Pain comes in many shapes and sizes. Or is that carrots? I always confuse the two.
When I set up my Year of Fear challenge, I fully intended to just cover myself in cabbage and take my chances with a hungry porcupine, but instead life threw me a way to tackle my childhood fear of pain that couldn’t be soothed with tweezers and calamine lotion.
The very day we returned home from the failed Big, Mad Swim, my extraordinary mother-in-law was diagnosed with terminal cancer and the far-too-quick process of losing her began. For the past few months then, the rest of the family have clung together as we were unceremoniously battered by the overwhelming emotion and grim practicalities of end of life: organising and caring, dignity and choice, suffering and disbelief.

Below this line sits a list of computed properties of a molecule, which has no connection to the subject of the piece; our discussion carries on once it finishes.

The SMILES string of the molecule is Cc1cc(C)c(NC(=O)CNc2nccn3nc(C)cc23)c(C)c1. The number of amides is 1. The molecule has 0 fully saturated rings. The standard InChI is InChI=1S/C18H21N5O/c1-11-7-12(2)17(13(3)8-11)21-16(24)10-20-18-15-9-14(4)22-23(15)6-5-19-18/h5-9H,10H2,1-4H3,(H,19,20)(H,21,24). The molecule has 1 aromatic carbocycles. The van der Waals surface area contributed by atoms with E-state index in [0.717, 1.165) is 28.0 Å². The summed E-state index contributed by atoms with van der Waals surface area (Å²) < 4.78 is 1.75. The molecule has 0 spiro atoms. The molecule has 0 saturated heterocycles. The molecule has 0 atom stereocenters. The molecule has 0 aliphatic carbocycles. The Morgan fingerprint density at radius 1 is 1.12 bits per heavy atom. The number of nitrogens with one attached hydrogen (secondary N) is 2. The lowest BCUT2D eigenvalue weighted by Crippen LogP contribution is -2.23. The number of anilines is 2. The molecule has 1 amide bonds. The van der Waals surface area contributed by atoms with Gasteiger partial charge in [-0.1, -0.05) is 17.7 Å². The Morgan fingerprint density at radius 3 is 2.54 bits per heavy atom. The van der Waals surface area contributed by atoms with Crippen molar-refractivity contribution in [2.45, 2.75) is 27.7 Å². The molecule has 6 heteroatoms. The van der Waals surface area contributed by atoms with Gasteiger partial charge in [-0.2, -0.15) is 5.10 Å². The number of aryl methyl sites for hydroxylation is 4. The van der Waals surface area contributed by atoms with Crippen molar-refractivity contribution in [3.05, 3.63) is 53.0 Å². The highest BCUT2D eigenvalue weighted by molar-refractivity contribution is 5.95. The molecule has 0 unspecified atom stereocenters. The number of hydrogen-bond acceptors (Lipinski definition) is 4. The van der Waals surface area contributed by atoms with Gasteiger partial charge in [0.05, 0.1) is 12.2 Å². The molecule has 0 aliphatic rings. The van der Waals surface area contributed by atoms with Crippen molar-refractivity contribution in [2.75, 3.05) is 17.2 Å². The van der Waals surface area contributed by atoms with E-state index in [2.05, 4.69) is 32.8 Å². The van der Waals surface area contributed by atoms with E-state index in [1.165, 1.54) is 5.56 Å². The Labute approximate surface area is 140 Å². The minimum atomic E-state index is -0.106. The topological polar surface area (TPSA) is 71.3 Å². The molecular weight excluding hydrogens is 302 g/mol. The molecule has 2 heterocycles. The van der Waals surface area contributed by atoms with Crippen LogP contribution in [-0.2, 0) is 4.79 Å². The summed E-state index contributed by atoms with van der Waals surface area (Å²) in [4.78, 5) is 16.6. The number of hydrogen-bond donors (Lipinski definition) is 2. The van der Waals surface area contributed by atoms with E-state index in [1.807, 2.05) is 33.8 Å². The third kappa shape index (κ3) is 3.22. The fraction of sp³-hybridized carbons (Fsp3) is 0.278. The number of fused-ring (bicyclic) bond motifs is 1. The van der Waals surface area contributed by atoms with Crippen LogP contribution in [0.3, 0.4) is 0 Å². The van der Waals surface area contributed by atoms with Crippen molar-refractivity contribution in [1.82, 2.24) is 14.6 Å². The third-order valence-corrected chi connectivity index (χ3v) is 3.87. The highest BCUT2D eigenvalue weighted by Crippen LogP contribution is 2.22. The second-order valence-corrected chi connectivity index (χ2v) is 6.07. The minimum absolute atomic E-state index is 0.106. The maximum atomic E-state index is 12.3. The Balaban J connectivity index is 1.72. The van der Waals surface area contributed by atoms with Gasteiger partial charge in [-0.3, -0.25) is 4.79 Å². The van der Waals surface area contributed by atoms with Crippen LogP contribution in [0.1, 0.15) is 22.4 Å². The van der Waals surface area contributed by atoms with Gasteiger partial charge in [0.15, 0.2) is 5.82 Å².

Then, of course, came the grief. Unavoidable and necessary, grief is like trying to rebuild foundations around a hole; you think you’re making progress then just a little nudge sends the entire sorry enterprise tumbling into a void that you don’t have the excess energy to fill. And when that gap in your world is one recently occupied by someone so vibrant and bold and joyful as was ours, the chasm widens into every memory, every syllable, every moment.
Yet, we’re surviving – as we were warned repeatedly that we bloody well must. And gradually, that wonderful mechanism in our brains that protects us from imploding will start to build up the layers between us and the pain so that, while it’s always there – that gnawing undercurrent of sadness – we can begin to stand beneath its weight.
It’s a cliché, I know, that life is an adventure, but my incredible mother-in-law was proof that death can be too. So I’m choosing to embrace the adventure with which she blessed me, even to her final days, and recognise the agonizing pain of losing her for exactly what it was: little cost for knowing her at all.